"It's weird to be as good as he is and to never be satisfied," says Hill, Duke's 6'8" preseason All-America. "He's just very critical of himself."
Hurley admits that he tends to see the glass as half empty rather than half full. He recalls Duke's 1991 upset of UNLV as "the closest we've come to being perfect." All he did in that game was play all 40 minutes against an outlaw UNLV high-wire act that had won 45 straight games and seemed ready for NCAA immortality. He had seven assists and scored 12 points, including a three-pointer with two minutes to go that cut UNLV's lead to two and blazed the emotional trail for Duke's shocking 79-77 victory.
But he recalls even more vividly the beating he received at UNLV's hands the year before. Sick with the flu, frighteningly pale, weak and overwhelmed, he finished with two points, live turnovers and zero confidence. "I remember Coach K leaving me out on the floor for the final minutes." says Hurley. "It was just humiliating, like I was out there by myself. I felt like they could do no wrong and I couldn't do anything right. They ran a fast-break show on me. everybody dunking. I don't know if Coach K did it on purpose. I haven't asked him. But it had its effect—I haven't forgotten."
Ask Hurley if he remembers breaking Tommy Amaker's school assist record of 708 last season, and he replies. "Yeah, it was at North Carolina, but it was overshadowed by the fact that we lost. Plus I broke my foot." Hill started at point guard until Hurley returned from his injury, five games later, leading Hill to comment. "Man. I learned quickly how valuable Bobby is." So why is everything doom and gloom for such a needed performer? Why is water always draining from his half-empty cup, the deserved praise always ignored?
"I know I'm a good player," says Hurley, "but...." He tilts his head in that semireflective, semi-insouciant, all-Jersey way he has, and thinks. Analyzing himself and then reporting his findings to other people is not among his favorite activities. But he has had courtesy drilled into him by his no-nonsense parents. "I think I'm constantly looking for ways to improve." he continues, "to prevent myself from being complacent. At times I'm my own worst enemy, but because I'm a point guard, a lot of the team's success depends on how I play, so I have to keep pushing myself."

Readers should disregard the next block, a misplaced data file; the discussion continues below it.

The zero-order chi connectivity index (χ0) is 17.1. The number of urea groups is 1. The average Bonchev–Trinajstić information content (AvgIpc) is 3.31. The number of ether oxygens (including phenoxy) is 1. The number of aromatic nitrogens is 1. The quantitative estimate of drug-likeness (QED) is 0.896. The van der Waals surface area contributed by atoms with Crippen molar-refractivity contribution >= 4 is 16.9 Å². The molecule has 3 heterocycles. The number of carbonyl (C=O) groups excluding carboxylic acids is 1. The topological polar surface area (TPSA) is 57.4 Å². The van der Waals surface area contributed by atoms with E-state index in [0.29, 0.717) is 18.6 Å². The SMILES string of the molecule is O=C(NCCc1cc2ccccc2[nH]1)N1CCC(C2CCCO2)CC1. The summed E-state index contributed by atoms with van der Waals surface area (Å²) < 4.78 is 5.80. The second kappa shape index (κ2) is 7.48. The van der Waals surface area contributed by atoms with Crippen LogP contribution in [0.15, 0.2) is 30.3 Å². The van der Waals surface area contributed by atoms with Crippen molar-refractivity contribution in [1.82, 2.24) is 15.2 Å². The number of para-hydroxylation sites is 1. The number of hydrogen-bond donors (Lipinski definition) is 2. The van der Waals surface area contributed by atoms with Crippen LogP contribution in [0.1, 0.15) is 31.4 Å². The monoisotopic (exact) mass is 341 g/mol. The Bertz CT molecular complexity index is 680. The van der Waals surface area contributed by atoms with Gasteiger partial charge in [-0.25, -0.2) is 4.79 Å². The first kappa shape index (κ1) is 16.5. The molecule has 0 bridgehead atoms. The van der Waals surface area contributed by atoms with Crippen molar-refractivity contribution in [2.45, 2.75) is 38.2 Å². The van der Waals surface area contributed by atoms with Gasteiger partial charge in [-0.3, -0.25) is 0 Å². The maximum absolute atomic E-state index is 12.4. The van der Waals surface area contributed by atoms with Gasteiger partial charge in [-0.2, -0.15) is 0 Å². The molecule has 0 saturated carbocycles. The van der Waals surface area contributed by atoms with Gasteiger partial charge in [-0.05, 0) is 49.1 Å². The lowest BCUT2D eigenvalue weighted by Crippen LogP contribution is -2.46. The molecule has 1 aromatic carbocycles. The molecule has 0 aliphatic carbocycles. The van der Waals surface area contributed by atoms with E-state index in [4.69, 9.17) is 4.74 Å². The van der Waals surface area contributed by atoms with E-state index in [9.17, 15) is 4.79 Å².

That fierce drive was woven into Hurley's fabric at an early age, the result of some combination of genetics, his parents' stern tutelage and the lessons of a competitive world. Eddie Rich, who has been an assistant coach for Bob at St. Anthony for the last seven years, has a photo of himself, Bobby and Bobby's younger brother. Danny, that was taken at a summer basketball camp when the boys were sixth-and fourth-grade campers, respectively. Rich is holding a ball, and peanut-sized Bobby is looking at him very intently, while Danny is casually smirking. "It's exactly the same in the picture as it is now." says Rich. "Bobby was intense and would get real upset it' he lost. Damn was laid-back—if he got in his 10 jump shots, he was O.K. I remember when Bobby's team lost the camp championship game, he had a bit of a temper tantrum."
Early on at Duke, Bobby reacted so melodramatically to referees' calls against him that it seemed he was in physical pain and might soon begin rending his clothes and snatching out tufts of his hair. It wasn't good theater, and it wasn't good leadership. During the 1990 Duke-Arkansas game. TV commentator Dick Vitale watched a surly Hurley tirade and then shouted to the viewing audience, "Hey. Bobby Hurley's gonna make my All-Bill Laimbeer team! A whiner, and a moaner, and a groaner. I mean, come on, Bobby!"
Krzyzewski sees Hurley as a work in progress, a young man maturing physically and emotionally, catching up, in a sense, with the skilled athlete who already can control much larger men on a court. Indeed, his whininess has all but vanished, due in part to a sort of shock therapy. Last year Duke assistant coach Pete Gaudet put together a 10-minute greatest-hits videotape of Hurley sulking and complaining in various games and showed it to him. "That helped." says Hurley. "But what helped more was Coach K making a tape of the good things I did and showing that to me. I'm down on myself enough as it is."
"Bobby's not that confident a person," says Krzyzewski. "He doesn't want the limelight because it takes him away from being normal. And he likes being normal, being Bobby. I've talked to him about that, about how he can't have both. "You took us to two national championships." I tell him. "You hit the three-pointer against Vegas—those are not normal things. You have to handle success. I want you to enjoy it." But he just gets so mad at himself. I'm Catholic, like he is, so looking at it from a certain standpoint, I see his actions as his way of doing penance for having sinned. Instant penance, contrition right on the spot."
Today's act is one of contrition, in a sense. Hurley, Hill and Krzyzewski have come to the University of North Carolina Memorial Hospital in Chapel Hill to visit 15-year-old Telvin (Shoestring) Canady, who is paralyzed from the shoulders down and hooked to a ventilator, the result of his being struck by a van while riding his bike. The visit has been made possible by the Make-A-Wish Foundation, which grants requests of children with terminal or life-threatening illnesses.